Story produced The Public's Radio, featuring Crossroads' and its clients.
When Dale Bonanno learned he qualified for a new subsidized housing voucher last fall, he started searching. He’d been living in a men’s shelter for several months, and now, his first apartment to himself in more than fifteen years felt within reach. Bonanno combed through listings on Facebook Marketplace and Craigslist. He called the numbers on the “For Rent” signs in apartment windows he passed walking around Providence. He turned to his caseworker for support. The days and weeks passed. Phone calls went unanswered. He estimates he inquired about roughly 100 units. He got to see three or four.
“Everybody wants you to make like four- or five-times what the rent amount is, and like a 700 credit score and no criminal history,” he said. He worried he would never get past his struggles with alcohol and substance use, and related criminal record.
“The landlords just want way too much,” he said. “They're not willing to give people a chance.”
The voucher Bonanno received was one of 70,000 new emergency housing vouchers that the U.S. Department of Housing and Urban Development (HUD) distributed to about 600 housing authorities across the country last summer. Congress allocated $5 billion to the program through the American Rescue Plan, a significant investment intended to respond to an ongoing homelessness crisis that, in many places, had grown more acute during the pandemic. In Rhode Island, the program stands to help at least 159 of the more than 1,200 Rhode Islanders experiencing homelessness.
The vouchers opened up new opportunities for some of the most at-risk people: a road to permanent housing they can afford. But the program has faced significant challenges getting off the ground. Seven months after Rhode Island received 159 vouchers from the federal government, less than 30% have been put to use. A lack of available — and affordable — units left people like Bonanno on the cusp of stability, struggling to find a permanent place to call home before their voucher expires, in some cases 120 days after it’s issued.
“I think just some landlords are wary,” Bonanno said. “They don't know about the program or they’re just discriminatory in a way.”
‘A Winning Powerball Ticket’ with no way to cash-in
Like other subsidy programs, the new emergency vouchers mean the federal government covers the bulk of the rent for a voucher holder on the private market as long as Congress funds the program. Only people experiencing homelessness, at risk of homelessness, or experiencing domestic violence qualify for the new vouchers.
The holiday season came with good news for Bonanno: a landlord willing to accept his voucher, without too many questions about his past. The apartment is in Westerly — a place he has visited once, to see fireworks — but Bonanno is looking forward to settling into a new part of the state. He’ll keep working with his caseworker for a few months as he connects with local substance use and alcohol recovery groups and builds a new community, away from his history in Providence.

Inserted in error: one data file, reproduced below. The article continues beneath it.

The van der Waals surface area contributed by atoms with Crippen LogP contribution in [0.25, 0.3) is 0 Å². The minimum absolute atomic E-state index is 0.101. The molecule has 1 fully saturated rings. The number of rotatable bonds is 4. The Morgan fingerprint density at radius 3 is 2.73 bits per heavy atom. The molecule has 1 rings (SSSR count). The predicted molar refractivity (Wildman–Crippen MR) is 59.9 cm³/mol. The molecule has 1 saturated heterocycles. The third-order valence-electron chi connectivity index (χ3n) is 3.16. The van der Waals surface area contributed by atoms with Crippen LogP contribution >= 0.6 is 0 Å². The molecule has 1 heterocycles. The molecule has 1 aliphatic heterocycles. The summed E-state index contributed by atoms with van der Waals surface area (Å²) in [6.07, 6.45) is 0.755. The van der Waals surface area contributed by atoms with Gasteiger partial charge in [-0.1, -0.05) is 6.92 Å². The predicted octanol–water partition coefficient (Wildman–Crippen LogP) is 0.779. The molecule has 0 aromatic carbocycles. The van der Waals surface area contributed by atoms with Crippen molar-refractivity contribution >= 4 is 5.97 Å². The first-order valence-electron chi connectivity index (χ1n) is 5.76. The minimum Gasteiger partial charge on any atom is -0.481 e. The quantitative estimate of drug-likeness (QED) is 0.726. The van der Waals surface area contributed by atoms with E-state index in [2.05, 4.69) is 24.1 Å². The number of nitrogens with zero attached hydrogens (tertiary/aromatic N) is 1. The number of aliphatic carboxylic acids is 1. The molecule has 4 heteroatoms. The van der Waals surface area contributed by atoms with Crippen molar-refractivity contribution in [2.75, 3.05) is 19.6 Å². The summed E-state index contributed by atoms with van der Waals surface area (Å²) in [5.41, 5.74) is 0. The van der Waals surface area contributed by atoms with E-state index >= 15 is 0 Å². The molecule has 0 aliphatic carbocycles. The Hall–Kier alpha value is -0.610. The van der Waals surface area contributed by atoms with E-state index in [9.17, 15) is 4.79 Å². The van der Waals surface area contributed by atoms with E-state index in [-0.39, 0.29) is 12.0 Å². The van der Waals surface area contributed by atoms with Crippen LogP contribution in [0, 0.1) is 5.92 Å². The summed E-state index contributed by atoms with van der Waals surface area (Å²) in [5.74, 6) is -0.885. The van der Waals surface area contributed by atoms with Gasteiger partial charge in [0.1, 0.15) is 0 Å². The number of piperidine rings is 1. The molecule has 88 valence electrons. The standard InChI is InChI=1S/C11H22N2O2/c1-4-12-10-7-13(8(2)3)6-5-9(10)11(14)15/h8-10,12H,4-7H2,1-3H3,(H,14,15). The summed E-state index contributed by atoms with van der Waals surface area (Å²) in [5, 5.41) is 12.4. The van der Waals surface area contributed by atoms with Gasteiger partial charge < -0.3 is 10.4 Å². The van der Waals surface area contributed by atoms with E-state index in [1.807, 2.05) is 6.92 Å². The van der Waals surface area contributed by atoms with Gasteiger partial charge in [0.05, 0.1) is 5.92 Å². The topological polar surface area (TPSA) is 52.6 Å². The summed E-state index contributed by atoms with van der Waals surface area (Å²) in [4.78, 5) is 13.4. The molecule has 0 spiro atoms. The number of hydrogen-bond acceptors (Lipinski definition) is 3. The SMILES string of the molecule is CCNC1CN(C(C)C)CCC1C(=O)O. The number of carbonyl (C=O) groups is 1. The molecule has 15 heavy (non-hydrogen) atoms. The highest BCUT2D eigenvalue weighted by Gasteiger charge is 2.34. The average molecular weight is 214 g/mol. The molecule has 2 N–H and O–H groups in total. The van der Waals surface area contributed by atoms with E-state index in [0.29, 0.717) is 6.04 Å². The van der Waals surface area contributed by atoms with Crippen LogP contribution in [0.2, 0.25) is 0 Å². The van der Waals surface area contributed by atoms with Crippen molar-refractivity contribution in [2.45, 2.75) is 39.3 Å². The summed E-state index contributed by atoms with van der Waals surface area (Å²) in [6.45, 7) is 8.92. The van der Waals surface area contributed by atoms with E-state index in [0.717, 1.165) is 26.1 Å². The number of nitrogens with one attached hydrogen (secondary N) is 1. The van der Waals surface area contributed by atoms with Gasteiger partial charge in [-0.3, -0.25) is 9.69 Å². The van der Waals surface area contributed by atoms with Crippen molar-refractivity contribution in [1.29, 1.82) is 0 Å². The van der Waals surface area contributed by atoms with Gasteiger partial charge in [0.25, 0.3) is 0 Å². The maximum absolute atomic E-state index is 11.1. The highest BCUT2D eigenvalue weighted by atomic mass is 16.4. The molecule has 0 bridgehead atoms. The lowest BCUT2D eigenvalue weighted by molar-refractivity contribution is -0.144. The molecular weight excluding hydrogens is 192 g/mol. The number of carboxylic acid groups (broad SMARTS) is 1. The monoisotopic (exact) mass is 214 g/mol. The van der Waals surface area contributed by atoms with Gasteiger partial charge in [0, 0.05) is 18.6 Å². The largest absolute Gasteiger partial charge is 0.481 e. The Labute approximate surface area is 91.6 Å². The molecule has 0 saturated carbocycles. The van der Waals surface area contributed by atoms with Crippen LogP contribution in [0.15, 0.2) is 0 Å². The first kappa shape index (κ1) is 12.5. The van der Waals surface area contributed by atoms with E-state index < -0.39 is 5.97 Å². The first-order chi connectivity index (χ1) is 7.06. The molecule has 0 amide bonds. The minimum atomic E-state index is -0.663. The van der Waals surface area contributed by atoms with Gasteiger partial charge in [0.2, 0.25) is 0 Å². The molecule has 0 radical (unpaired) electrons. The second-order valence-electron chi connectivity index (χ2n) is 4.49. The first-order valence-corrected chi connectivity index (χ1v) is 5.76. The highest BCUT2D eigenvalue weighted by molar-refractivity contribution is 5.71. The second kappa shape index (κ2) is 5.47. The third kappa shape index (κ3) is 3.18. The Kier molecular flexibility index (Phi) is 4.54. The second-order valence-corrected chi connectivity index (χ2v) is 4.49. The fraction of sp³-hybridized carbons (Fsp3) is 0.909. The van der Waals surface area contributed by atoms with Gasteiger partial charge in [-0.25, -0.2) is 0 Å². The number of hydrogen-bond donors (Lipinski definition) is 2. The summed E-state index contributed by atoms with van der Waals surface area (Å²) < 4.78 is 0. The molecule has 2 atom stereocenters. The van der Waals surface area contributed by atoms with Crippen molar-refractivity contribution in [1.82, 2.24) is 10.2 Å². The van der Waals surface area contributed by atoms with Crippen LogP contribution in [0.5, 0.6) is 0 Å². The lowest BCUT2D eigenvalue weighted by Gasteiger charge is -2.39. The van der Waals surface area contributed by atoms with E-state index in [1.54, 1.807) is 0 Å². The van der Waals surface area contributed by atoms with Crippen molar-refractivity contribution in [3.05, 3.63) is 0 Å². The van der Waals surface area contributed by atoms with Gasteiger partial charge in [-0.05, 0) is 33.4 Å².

“It's having just the knowledge and security that I have a place to go to, and not have to worry about being homeless next month, or six months from now,” Bonanno said.
But with less than 30% of the vouchers successfully being used, Bonanno’s story remains the exception as the program rolls out.
“It's almost like having a winning Powerball ticket and you can't get to where you need to go to cash in your ticket,” said Karen Roy, director of housing at Crossroads Rhode Island, the state’s largest service provider for people experiencing homelessness. “There's no one to give it to.”
According to data from HUD, just 12% of the available vouchers nationwide have been used to rent an apartment. The data is reported with at least a month lag, but it’s clear that places with some of the largest numbers of people experiencing homelessness like Los Angeles, San Francisco, and Seattle have some of the lowest rates of utilization.
In Rhode Island, less than a third of the vouchers have been used to rent an apartment. In Massachusetts, 76 of 1,780 available vouchers have been used — just 4%. If states don’t use their vouchers fast enough, HUD can recapture the funding.
“It is in response to an incredible problem and incredible need,” Roy said. “It's everybody's dream come true. If I had units.”
HUD awarded 42 vouchers to the Providence Housing Authority and 117 to Rhode Island Housing. Those agencies, the Rhode Island Coalition To End Homelessness and several nonprofits administer the program. Every person who receives a voucher has a case manager who helps manage all the paperwork necessary to receive the subsidy, find available housing, and connect people with services like counseling and drug treatment as needed.
“I go home every day like almost in tears,” said Stephanie
Jones-Pringle, a financial coach at Amos House who also helps with case
management. “It is just so unfair, what's going on with this housing
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